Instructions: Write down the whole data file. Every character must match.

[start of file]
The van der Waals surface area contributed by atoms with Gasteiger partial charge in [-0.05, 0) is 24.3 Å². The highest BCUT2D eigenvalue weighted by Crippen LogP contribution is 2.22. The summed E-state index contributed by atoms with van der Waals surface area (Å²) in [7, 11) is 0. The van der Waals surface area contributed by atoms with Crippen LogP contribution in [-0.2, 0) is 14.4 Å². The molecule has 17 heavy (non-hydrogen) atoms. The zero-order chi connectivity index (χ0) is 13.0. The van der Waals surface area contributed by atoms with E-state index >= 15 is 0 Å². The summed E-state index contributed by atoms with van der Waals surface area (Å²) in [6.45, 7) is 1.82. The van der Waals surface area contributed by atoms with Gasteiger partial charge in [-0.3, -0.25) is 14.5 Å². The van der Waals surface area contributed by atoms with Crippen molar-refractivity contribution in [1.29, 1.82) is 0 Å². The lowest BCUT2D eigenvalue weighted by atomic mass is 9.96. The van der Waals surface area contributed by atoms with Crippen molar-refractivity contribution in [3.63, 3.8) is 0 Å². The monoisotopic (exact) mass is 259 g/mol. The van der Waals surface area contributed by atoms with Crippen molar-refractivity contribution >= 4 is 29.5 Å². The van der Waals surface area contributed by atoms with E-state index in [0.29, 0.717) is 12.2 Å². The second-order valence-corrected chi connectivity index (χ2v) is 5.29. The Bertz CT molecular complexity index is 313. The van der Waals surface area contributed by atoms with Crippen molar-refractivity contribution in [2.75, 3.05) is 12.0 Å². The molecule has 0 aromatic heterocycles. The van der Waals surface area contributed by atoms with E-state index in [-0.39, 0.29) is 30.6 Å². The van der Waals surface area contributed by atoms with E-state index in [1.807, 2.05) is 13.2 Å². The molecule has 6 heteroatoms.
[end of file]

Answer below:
The van der Waals surface area contributed by atoms with Gasteiger partial charge in [-0.05, 0) is 24.3 Å². The highest BCUT2D eigenvalue weighted by Crippen LogP contribution is 2.22. The summed E-state index contributed by atoms with van der Waals surface area (Å²) in [7, 11) is 0. The van der Waals surface area contributed by atoms with Crippen LogP contribution in [-0.2, 0) is 14.4 Å². The molecule has 17 heavy (non-hydrogen) atoms. The zero-order chi connectivity index (χ0) is 13.0. The van der Waals surface area contributed by atoms with E-state index >= 15 is 0 Å². The summed E-state index contributed by atoms with van der Waals surface area (Å²) in [6.45, 7) is 1.82. The van der Waals surface area contributed by atoms with Gasteiger partial charge in [-0.3, -0.25) is 14.5 Å². The van der Waals surface area contributed by atoms with Crippen molar-refractivity contribution in [1.29, 1.82) is 0 Å². The lowest BCUT2D eigenvalue weighted by atomic mass is 9.96. The van der Waals surface area contributed by atoms with Crippen molar-refractivity contribution in [3.63, 3.8) is 0 Å². The monoisotopic (exact) mass is 259 g/mol. The van der Waals surface area contributed by atoms with Crippen molar-refractivity contribution >= 4 is 29.5 Å². The van der Waals surface area contributed by atoms with E-state index in [0.29, 0.717) is 12.2 Å². The second-order valence-corrected chi connectivity index (χ2v) is 5.29. The Bertz CT molecular complexity index is 313. The van der Waals surface area contributed by atoms with Crippen molar-refractivity contribution in [2.75, 3.05) is 12.0 Å². The molecule has 0 aromatic heterocycles. The van der Waals surface area contributed by atoms with E-state index in [-0.39, 0.29) is 30.6 Å². The van der Waals surface area contributed by atoms with E-state index in [1.807, 2.05) is 13.2 Å². The molecule has 6 heteroatoms.